United States: Shifty Business IV: NYC Fair Workweek Law And Final Rules Are Now Effective

Seyfarth Synopsis: The New York City Department of Consumer Affairs has issued final rules to implement the Fair Workweek Law, which imposes significant constraints on shift scheduling in the retail and fast food industries and took effect on November 26.

Two days after the Fair Workweek Law took effect, the Office of Labor Policy and Standards (OLPS), part of the New York City Department of Consumer Affairs (DCA), published final rules implementing the Law.  Those rules took effect immediately.  They do not significantly change or expand upon the obligations imposed by the statute, nor do they vary materially from the proposed rules issued a few weeks ago.

Below is a summary of the final rules. For further details about the Law, see our prior alerts here and here.


The final rules define several terms used without definition in the Law. The key definitions are detailed below.


Actual hours worked: As described below, all covered employers will need to keep records of employees' "actual hours worked." The rules define this term to mean the number, dates, times, and locations of hours worked by the employee, regardless of whether that reflects a departure from the advance work schedule provided.

Fast Food Employers

  • Additional shift: This means a shift not previously scheduled that would be offered to a new fast food employee in the absence of the Law's access-to-hours requirement.
  • Good faith estimate: Fast food employers are required to provide each employee with the number, days, times, and locations of hours the employee can expect to work each week. "Times" for this purpose means the start and end time of each shift. This information must be provided before the employee's first day of work.
  • Current fast food employee: Fast food employers must provide current employees the opportunity to work an available shift before hiring a new employee to fill the shift.  The final rules define "current employee" as one who has worked at least 8 hours in the past 30 days or is otherwise currently on the employer's payroll.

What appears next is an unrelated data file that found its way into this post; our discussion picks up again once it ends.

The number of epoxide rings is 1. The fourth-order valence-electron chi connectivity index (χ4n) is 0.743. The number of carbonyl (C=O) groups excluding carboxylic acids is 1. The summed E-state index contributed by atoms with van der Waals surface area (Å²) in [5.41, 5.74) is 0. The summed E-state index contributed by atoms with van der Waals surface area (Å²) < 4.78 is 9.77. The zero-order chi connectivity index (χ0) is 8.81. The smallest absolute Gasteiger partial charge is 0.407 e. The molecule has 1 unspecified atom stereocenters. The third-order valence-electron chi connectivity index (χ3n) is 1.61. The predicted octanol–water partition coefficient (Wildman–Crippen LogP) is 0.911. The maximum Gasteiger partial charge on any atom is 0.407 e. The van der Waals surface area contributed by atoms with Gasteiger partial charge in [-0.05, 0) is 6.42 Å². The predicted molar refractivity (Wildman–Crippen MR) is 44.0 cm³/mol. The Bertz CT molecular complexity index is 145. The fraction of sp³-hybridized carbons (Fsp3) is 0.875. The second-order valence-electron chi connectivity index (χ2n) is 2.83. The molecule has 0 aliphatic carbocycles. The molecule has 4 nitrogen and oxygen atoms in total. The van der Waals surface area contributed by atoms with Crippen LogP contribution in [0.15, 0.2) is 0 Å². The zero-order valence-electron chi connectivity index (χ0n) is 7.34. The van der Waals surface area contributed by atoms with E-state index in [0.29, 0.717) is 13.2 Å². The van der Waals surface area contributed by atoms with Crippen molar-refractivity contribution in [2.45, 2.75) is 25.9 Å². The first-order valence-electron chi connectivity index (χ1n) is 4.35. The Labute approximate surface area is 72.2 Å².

• New fast food employee: The final rules revise the definition of "new employee" to one who has not worked at least 8 hours in the prior 30 days for the employer.
  • Overtime pay: Fast food employers are not required to award additional shifts, or portions thereof, under the access-to-hours provision where doing so would entitle the employee to overtime pay.  "Overtime pay" means payment at a rate (i) at least one and a half times the employee's regular rate of pay under the Fair Labor Standards Act; or (ii) governed by the overtime requirements of the New York Labor Law or applicable wage orders.
  • Salaried: Fast food employees who are salaried are not covered by the Law.  The rules clarify that "salaried" means not covered by the overtime requirements of New York state law or regulations.

Retail Employers

  • Engaged primarily in the sale of consumer goods: This refers to retail businesses with more than 50% of sales transactions to retail consumers in a calendar year at one or more locations in New York City. Retail businesses that do not meet this definition are not subject to the Law.
  • Retail consumer: This is an individual who buys or leases consumer goods. Excluded are manufacturers, wholesalers, or others who buy or lease consumer goods to resell them as new to others. This definition, in conjunction with "engaged primarily in the sale of consumer goods," identifies the retail businesses that will be subject to the Law.

Fast Food Employers

Fast food employers are affected by the following rules implementing the substantive provisions of the Law.

Good Faith Estimate

The Law requires fast food employers to provide each employee, upon hire, with a written work schedule and a good faith estimate of hours the employee can expect to work weekly. The final rules clarify what information is required in the good faith estimate and provide examples of long-term or indefinite changes for which the estimate must be updated.

Employers must update the good faith estimate of hours for employees if there are any long-term or indefinite changes thereto as soon as possible and before the employee receives the first work schedule following the change.